The Covenanter period of Scotland’s history, often called “The Second Reformation”, witnessed the triumph of Reformed Christianity in both Church and State, and it affected every segment of society from the highest nobleman to the lowest peasant. Although factionalism and political turmoil did prevent total unanimity, the Kirk of Scotland, from the signing of the National Covenant in 1638 to the Restoration of the English monarchy in 1660, realized a freedom of worship and a development of godly rule unprecedented in countries where the Calvinist Reformation succeeded. When King Charles II came to the throne in 1660, a relentless persecution of the Scottish Church ensued in an attempt to destroy the Presbyterian Church of Scotland, which lasted until the “Glorious Revolution” of 1688 and the accession of William and Mary. A large proportion of those dangerous years in Scotland are known as “the killing times”.

The Rise of Conventicles

The King deposed over 2,000 Puritan and Scottish ministers from their churches. Many pastors simply continued their ministries in the barns, fields, forests, and private homes on the Sabbath, attracting just a few families in some areas and up to many thousands in others! Those meetings were known as Conventicles, and were declared wholly illegal and treasonous to the crown of England. The Episcopal religion had been imposed on all the people of the United Kingdom, so closely linked to government control that King Charles, “the head of the Church”, declared that without bishops ruling his church and under his control, there could be no monarchy. Resistance to that political reality was tantamount to treason, and treason must be punished to the full extent of the law.

Martyr’s Stake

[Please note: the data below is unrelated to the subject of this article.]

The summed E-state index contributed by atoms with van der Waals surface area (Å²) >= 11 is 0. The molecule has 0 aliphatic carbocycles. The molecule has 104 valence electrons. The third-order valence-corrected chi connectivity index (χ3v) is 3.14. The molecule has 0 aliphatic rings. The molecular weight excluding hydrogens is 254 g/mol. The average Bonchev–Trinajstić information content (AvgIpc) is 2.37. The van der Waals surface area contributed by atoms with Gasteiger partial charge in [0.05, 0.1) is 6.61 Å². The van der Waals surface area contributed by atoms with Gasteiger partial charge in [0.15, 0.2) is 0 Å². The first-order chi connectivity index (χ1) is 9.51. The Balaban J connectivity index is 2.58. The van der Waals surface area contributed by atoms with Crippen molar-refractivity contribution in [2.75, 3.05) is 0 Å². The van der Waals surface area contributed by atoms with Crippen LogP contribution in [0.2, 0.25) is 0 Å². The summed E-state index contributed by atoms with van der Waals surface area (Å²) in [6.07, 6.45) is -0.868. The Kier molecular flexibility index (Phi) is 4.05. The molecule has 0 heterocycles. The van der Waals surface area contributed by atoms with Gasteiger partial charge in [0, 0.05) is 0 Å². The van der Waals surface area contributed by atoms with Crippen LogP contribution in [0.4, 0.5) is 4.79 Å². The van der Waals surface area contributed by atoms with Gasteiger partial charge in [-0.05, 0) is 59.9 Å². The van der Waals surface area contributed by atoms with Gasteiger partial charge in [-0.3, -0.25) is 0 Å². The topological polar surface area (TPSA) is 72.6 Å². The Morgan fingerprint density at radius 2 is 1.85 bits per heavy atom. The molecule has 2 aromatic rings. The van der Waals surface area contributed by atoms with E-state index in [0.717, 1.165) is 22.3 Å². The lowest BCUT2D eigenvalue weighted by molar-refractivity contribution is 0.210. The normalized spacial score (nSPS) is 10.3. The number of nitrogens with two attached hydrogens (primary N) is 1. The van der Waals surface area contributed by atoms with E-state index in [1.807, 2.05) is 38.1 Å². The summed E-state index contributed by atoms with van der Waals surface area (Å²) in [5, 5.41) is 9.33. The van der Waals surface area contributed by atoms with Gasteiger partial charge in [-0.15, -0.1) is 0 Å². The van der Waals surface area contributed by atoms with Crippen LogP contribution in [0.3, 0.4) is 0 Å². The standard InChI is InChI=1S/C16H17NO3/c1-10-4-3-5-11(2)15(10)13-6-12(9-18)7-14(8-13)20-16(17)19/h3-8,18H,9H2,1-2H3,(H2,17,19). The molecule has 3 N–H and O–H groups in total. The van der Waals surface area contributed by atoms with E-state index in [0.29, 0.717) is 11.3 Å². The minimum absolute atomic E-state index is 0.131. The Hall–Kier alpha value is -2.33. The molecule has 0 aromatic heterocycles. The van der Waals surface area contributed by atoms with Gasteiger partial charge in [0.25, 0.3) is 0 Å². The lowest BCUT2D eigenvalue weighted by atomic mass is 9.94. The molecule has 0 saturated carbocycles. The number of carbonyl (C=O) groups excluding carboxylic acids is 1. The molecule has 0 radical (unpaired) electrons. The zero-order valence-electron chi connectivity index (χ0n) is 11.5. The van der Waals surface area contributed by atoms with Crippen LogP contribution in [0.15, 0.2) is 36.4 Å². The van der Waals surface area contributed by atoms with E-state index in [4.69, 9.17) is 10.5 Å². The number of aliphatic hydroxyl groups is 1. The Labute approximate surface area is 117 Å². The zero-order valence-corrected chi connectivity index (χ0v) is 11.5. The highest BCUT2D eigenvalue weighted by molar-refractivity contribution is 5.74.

Martyr’s Grave

Deadly Persecution

The attacks against the Scots were particularly ferocious, with the use of thuggish highlanders quartered in Covenanter homes and special military units of dragoons swept the countryside on Sundays trying to find Conventicles of congregations worshipping according to the Bible instead of State dictate. When successful, the raids resulted in arrests, murders, imprisonments or enslavement in the colonies. No one was spared, the old and the young, men and women, and, especially, the pastors, all of whom had the death penalty hanging over them.


Wigtown, Scotland and the Galloway Hills


The Two Margarets

In the southwest of Scotland in the royal burgh of Wigtown along Wigtown Bay, several Covenanters were accused of attending Conventicles. Three men were convicted and hanged and four women convicted but given the opportunity to repent and confess the King as Head of the Church — “the oath of Abjuration”. All four refused to betray Christ and were forced to their knees to hear their sentences read. Twenty-year-old serving maid Margaret Maxwell was to be publically flogged through the streets of the town three days in succession and then put in the stocks. Thirteen-year-old Agnes Wilson could be bonded out by her father if he could come up with the one hundred pound fine. Her sister, eighteen-year-old Margaret Wilson and seventy-year-old widow Margaret McLachlan were sentenced to death by drowning.

The two women were tied to stakes in the tidal river nearby, which filled with the waters of the Solway Firth, the older woman further out so she would drown first. As the waters rose and Margaret McLachlan struggled and drowned, the people shouted for young Margaret to admit to Charles II’s lordship over the church. She refused and remained true to her covenantal oaths to the true King. It was reported that she sang Psalm 25 as she was overwhelmed by the waves. Their bodies were taken down and lie in the old Wigtown churchyard to this day.

Solway Firth

Margaret Wilson

Choose Ye This Day

So often in history do we find the state or the leaders of the state demanding worship as well as absolute obedience, in denial of Christ’s Lordship. The Roman emperors demanded worship, the Japanese emperor was to be revered as a god, pagan monarchs of many continents and times set themselves up as the objects of worship. In the case of England, beginning with the Reformation, the King declared himself the head of the church to replace the Pope, and he ruled through his own bishops. When the very same Reformation took hold in Scotland, Christ was proclaimed the Lord of the Church, and the king, obeyed in all matters civil, could no longer dictate how Christ should be worshipped. That may seem like a small point now but the result was loyalty to Christ as King was viewed as treason to the state. Is it still?



Join Marshall Foster, Colin Gunn, Bill Potter and our small group of kindred spirits as we study the courageous Covenanters at significant sites across Scotland including the Grassmarket in Edinburgh, Bothwell Bridge in Hamilton, and many more during our Scotland Tour!